use to award financial aid. Submitting it is a student’s key to accessing grants, scholarships, work-study programs and federal student loans. Currently, about 65percent of New Mexico’s high school students complete the FAFSA. At this rate, thousands of students are missing out on potential federal funds that would make college more affordable. “By coming together to increase our FAFSA completion rates, we are seeding the soil that will produce thousands more doctors, computer scientists, authors, architects, nurses, artists, and teachers across our state,” Secretary Stewart stated. “For thousands of students, we will make possible a college experience that breaks a generational cycle of poverty. Together, we are delivering on the moonshot for our children.”

COUNTY | FROM PAGE 5 New Me x ic o C ou nc i l of Governments, said the new policy strikes a good balance in presenting what county staff can execute. He said it is important information. “It puts the policies into a formal document with clear direction on how to go forward with people from the county,” he said. Williams said while a lot of what happens within the county is out of the commissioners’ hands, the new policy speaks to the county’s commitment to its residents. “The commission is stepping up for its citizens in maintaining its roads,” he said. “This is saying we’re goi ng to help t hose residents get to work and school safely.” T he pol icy wa s pre s e n t e d t o t h e B o a r d of Commissioners just as a discussion item, but McKinley County Chairman Bill Lee said the board will bring the policy back for a vote down the road. “Let’s do all we ca n to help everybody,” Lee said.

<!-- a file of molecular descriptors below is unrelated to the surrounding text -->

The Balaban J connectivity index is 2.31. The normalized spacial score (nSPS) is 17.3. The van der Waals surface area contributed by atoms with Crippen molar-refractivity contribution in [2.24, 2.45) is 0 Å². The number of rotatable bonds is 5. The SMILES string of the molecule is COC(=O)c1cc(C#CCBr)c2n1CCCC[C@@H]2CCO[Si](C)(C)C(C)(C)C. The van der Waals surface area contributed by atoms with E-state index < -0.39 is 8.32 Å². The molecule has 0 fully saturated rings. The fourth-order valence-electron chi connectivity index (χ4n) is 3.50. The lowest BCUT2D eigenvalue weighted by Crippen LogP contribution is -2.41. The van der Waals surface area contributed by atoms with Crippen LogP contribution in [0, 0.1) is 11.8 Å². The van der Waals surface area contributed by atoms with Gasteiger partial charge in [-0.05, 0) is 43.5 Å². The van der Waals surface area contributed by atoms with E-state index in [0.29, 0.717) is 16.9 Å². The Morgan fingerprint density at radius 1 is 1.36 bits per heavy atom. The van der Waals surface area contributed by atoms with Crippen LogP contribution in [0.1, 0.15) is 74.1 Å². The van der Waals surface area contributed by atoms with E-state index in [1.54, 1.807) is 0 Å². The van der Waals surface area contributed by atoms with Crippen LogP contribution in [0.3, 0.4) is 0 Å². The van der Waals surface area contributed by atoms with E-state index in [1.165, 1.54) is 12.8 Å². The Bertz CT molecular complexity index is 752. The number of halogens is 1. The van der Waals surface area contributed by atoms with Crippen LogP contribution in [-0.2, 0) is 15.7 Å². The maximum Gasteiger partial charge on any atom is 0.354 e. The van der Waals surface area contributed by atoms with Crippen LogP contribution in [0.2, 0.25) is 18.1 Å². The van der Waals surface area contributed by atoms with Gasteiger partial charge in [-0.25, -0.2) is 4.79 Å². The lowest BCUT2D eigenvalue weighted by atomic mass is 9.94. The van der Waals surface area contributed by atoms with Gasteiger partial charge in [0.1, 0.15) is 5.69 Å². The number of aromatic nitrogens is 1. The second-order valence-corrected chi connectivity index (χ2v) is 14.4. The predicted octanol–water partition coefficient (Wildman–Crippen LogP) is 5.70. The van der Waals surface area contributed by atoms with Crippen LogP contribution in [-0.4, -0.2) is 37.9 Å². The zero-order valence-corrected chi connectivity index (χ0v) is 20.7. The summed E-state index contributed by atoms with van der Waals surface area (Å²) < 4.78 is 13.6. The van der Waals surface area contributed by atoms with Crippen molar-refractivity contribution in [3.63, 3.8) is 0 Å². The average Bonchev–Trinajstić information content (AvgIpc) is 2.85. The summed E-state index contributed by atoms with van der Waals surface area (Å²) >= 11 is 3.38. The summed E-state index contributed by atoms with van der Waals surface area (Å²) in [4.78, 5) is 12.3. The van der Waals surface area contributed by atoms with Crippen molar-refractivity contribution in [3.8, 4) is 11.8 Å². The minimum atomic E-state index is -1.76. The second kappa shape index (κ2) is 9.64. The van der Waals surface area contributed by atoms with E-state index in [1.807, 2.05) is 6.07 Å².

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Fatal rollover near Jamestown Staff Reports


he McKinley County S h e r i f f ’s O f f i c e repor ted a single veh icle r ol l - over on Sept. 15. The fatal collision occurred on I-40 around mile marker 38. The occupants. Tanya Antonio, 42 of Sundance, N.M. and Danetra

Housten, 25 of Gamerco, N.M. were both killed in the crash. A lcohol may have been a factor. Eastbound I-40 was closed for about three hours beginning around 3:45 pm. Westbound I-40 was also closed for a short period of time due to a subsequent collision a half mile west of the fi rst crash.

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Re: ‘What is the defi nition of clean?’ Staff Reports


ear Mr. Kontz, Sunday morning, Labor Day weekend, I was trying to wash a stack of dishes while my two year old and his puppy were on a tear of destruction behind me. We just got over a tantrum when he pulled salsa out of the fridge just to spill it, and fought for at least a half hour when I demanded he was responsible for cleaning it up. With all this other chaos, all I could think of while trying to wash dishes, was the Housing Authority article I read the night before. I understand, of course, public housing needs to do checks to stay up to codes and standards. Of course it helps ensure health and safety and welfare of all tenants. But I am lucky